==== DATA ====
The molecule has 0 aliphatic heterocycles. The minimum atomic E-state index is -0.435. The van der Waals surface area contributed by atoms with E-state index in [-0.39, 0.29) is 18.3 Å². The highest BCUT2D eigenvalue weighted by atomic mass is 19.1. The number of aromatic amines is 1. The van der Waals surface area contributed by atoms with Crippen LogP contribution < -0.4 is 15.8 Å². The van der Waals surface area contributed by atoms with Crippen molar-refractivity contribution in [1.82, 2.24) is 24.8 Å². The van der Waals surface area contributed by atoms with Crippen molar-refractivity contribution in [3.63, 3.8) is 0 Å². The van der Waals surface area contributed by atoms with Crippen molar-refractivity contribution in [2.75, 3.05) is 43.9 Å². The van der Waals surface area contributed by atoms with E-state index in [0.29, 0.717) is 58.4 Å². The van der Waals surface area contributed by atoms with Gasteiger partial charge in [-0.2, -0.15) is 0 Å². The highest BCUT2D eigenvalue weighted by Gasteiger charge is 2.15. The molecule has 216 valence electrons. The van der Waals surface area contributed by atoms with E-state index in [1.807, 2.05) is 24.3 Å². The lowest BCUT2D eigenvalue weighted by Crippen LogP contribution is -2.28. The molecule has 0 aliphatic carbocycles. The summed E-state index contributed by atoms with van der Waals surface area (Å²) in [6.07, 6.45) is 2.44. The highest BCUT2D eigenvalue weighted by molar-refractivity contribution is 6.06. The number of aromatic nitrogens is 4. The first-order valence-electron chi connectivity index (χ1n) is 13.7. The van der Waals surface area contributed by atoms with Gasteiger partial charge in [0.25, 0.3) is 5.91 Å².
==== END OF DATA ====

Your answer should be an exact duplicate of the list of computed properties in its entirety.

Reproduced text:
The molecule has 0 aliphatic heterocycles. The minimum atomic E-state index is -0.435. The van der Waals surface area contributed by atoms with E-state index in [-0.39, 0.29) is 18.3 Å². The highest BCUT2D eigenvalue weighted by atomic mass is 19.1. The number of aromatic amines is 1. The van der Waals surface area contributed by atoms with Crippen LogP contribution < -0.4 is 15.8 Å². The van der Waals surface area contributed by atoms with Crippen molar-refractivity contribution in [1.82, 2.24) is 24.8 Å². The van der Waals surface area contributed by atoms with Crippen molar-refractivity contribution in [3.63, 3.8) is 0 Å². The van der Waals surface area contributed by atoms with Crippen molar-refractivity contribution in [2.75, 3.05) is 43.9 Å². The van der Waals surface area contributed by atoms with E-state index in [0.29, 0.717) is 58.4 Å². The van der Waals surface area contributed by atoms with Gasteiger partial charge in [-0.2, -0.15) is 0 Å². The highest BCUT2D eigenvalue weighted by Gasteiger charge is 2.15. The molecule has 216 valence electrons. The van der Waals surface area contributed by atoms with E-state index in [1.807, 2.05) is 24.3 Å². The lowest BCUT2D eigenvalue weighted by Crippen LogP contribution is -2.28. The molecule has 0 aliphatic carbocycles. The summed E-state index contributed by atoms with van der Waals surface area (Å²) in [6.07, 6.45) is 2.44. The highest BCUT2D eigenvalue weighted by molar-refractivity contribution is 6.06. The number of aromatic nitrogens is 4. The first-order valence-electron chi connectivity index (χ1n) is 13.7. The van der Waals surface area contributed by atoms with Gasteiger partial charge in [0.25, 0.3) is 5.91 Å².